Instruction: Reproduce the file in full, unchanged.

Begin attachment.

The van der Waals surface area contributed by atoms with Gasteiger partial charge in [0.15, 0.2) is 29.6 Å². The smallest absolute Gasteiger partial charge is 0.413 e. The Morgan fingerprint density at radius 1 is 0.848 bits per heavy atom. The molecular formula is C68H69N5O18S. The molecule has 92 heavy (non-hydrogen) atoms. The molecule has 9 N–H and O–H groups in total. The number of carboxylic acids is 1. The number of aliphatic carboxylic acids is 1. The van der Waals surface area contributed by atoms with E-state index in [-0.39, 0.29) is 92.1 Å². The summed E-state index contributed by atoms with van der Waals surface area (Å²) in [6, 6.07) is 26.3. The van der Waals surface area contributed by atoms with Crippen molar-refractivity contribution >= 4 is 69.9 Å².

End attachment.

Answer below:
The van der Waals surface area contributed by atoms with Gasteiger partial charge in [0.15, 0.2) is 29.6 Å². The smallest absolute Gasteiger partial charge is 0.413 e. The Morgan fingerprint density at radius 1 is 0.848 bits per heavy atom. The molecular formula is C68H69N5O18S. The molecule has 92 heavy (non-hydrogen) atoms. The molecule has 9 N–H and O–H groups in total. The number of carboxylic acids is 1. The number of aliphatic carboxylic acids is 1. The van der Waals surface area contributed by atoms with E-state index in [-0.39, 0.29) is 92.1 Å². The summed E-state index contributed by atoms with van der Waals surface area (Å²) in [6, 6.07) is 26.3. The van der Waals surface area contributed by atoms with Crippen molar-refractivity contribution >= 4 is 69.9 Å².